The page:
Let us call the professor A, his advisor B. Let T be A's thesis.
If T was finished before the relationship, and the examination rules of the university were complied with, then there is neither a legal nor a moral issue. Don't worry, A writing T and then
sleeping having a relationship with B is a non-issue. It's none of our business.
If the examination rules were complied with, but T was not finished at the time point the relationship started, then T lost some of its credibility, and all lost some of their reputation (to an extent which is difficult to quantify without knowing the details): A, B, and the university department. One has a perfect right to doubt the credibility of T, the reputations of A and B, and the status of the university department. Prospective fresh students are right to raise such doubts. However, if nothing else has happened or will happen, the doubts must remain doubts and one should presume innocence.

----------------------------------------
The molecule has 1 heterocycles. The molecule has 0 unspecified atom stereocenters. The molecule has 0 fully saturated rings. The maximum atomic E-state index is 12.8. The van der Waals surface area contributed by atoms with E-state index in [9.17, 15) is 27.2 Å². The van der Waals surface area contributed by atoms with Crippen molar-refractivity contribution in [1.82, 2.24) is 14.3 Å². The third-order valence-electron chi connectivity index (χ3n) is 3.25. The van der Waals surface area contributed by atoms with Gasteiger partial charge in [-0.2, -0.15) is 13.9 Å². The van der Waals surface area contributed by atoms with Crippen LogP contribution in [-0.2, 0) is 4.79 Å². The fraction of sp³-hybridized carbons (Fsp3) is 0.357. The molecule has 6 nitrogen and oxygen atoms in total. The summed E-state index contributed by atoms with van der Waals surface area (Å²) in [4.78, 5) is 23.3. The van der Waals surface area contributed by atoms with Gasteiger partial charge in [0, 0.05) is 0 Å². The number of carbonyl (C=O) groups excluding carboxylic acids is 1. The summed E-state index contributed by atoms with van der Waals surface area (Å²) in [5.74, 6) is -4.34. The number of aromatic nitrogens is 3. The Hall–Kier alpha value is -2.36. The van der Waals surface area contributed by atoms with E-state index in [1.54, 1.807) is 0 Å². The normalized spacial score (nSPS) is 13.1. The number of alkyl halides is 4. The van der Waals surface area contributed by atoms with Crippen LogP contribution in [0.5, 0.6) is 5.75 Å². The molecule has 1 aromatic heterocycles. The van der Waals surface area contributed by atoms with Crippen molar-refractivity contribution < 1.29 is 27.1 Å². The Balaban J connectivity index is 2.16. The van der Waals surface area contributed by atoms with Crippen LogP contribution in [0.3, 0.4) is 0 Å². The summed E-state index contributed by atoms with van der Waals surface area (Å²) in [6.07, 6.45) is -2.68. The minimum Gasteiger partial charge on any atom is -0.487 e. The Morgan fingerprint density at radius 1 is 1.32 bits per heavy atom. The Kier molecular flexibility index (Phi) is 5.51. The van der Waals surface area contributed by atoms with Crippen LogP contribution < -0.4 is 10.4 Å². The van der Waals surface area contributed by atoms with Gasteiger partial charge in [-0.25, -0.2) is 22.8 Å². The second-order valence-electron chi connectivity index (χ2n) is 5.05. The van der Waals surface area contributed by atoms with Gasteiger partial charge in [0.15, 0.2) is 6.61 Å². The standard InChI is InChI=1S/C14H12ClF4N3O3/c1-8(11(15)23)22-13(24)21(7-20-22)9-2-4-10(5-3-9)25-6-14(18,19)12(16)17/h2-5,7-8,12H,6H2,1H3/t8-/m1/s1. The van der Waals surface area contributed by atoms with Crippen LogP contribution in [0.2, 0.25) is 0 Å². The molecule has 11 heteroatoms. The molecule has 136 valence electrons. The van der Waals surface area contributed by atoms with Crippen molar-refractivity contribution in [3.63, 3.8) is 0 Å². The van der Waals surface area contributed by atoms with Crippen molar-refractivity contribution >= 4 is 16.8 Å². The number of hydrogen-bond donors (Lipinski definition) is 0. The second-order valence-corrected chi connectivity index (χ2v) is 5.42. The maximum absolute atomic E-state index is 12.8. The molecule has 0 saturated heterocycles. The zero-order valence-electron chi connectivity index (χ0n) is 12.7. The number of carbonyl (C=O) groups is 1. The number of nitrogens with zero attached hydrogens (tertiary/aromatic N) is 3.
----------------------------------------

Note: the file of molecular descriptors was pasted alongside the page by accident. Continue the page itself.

To restore the reputation of A, of B and of the department and the credibility of T and remove the doubts, the department should evaluate T independently.
To evaluate the qualification of A, a prospective student should evaluate the quality (perhaps also the quantity) of the work of A outside A's collaboration with B.
If the examination rules regarding T were not complied with (e.g., B had a conflict of interest in a sense defined by the rules), one should insist on starting the standard procedure prescribed by the rules of the department.